A tethered blimp is not considered a drone by the United States FAA.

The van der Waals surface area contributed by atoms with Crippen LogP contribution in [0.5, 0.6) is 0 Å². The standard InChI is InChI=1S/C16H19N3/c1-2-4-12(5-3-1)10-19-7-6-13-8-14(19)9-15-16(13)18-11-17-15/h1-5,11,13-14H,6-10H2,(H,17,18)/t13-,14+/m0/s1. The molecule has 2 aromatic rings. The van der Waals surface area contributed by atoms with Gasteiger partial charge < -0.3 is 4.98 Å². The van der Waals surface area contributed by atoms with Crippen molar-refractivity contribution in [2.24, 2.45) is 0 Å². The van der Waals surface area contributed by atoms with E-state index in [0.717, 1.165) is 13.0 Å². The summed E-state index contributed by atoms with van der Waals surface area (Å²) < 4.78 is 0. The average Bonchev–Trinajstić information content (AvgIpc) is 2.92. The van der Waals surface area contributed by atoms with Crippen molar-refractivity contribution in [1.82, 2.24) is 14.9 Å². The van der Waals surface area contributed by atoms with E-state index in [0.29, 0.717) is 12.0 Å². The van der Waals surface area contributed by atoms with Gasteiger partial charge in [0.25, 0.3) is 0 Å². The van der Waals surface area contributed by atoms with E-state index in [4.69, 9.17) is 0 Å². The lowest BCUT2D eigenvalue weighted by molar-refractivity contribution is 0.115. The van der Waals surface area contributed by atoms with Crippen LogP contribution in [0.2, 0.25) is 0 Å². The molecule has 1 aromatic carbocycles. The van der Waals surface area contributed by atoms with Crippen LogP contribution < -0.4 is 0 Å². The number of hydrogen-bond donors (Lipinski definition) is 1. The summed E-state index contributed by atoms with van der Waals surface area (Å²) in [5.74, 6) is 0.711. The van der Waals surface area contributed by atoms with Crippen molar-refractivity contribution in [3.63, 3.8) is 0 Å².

Background of FAA Oversight of Model Aircraft OperationsHistorically, the FAA has considered model aircraft to be aircraft that fall within the statutory and regulatory definitions of an aircraft, as they are contrivances or devices that are “invented, used, or designed to navigate, or fly in, the air.” See49 USC 40102 and 14 CFR 1.1. As aircraft, these devices generally are subject to FAA oversight and enforcement. However, consistent with FAA’s enforcement philosophy, FAA’s oversight of model aircraft has been guided by the risk that these operations present. The FAA first recognized in 1981 that “model aircraft can at times pose a hazard to full-scale aircraft in flight and to persons and property on the surface,” and recommended a set of voluntary operating standards for model aircraft operators to follow to mitigate these safety risks.SeeAdvisory Circular 91-57, Model Aircraft Operating Standards (June 9, 1981). These operating standards included restricting operations over populated areas, limiting use of the devices around spectators until after the devices had been flight tested and proven airworthy; restricting operations to 400 feet above the surface; requiring that the devices give right of way to, and avoid flying near manned aircraft, and using observers to assist in operations. These guidelines were further clarified in 2007, when the FAA issued a policy statement regarding unmanned aircraft s ystems (UAS) operations in the NAS. See 72 Fed. Reg. 6689 (Feb. 13, 2007). In this policy statement, the FAA also recognized that UAS fall within the statutory and regulatory definition of “aircraft” as they are devices that are “used or [are] intended to be used for flight in the air with no onboard pilot.” Id.; see also49 U.S.C. 40102; 14 CFR 1.1. The FAA noted that they can be “as simple as a remotely controlled model aircraft used for recreational purposes or as complex as surveillance aircraft flying over hostile areas in warfare.” The FAA then stated its current policy regarding UAS based on the following three categories: (1) UAS used as public aircraft; (2) UAS used as civil aircraft; and (3) UAS used as model aircraft. With respect to UAS used as model aircraft, the FAA reiterated the operating guidelines in AC 91-57, and further noted that to qualify as a model aircraft, the aircraft would need to be operated purely for recreational or hobby purposes, and within the visual line of sight of the operator. The policy statement also clarified that AC 91-57 applied only to modelers and “specifically excludes its use by persons or companies for business purposes.” 72 FR at 6690.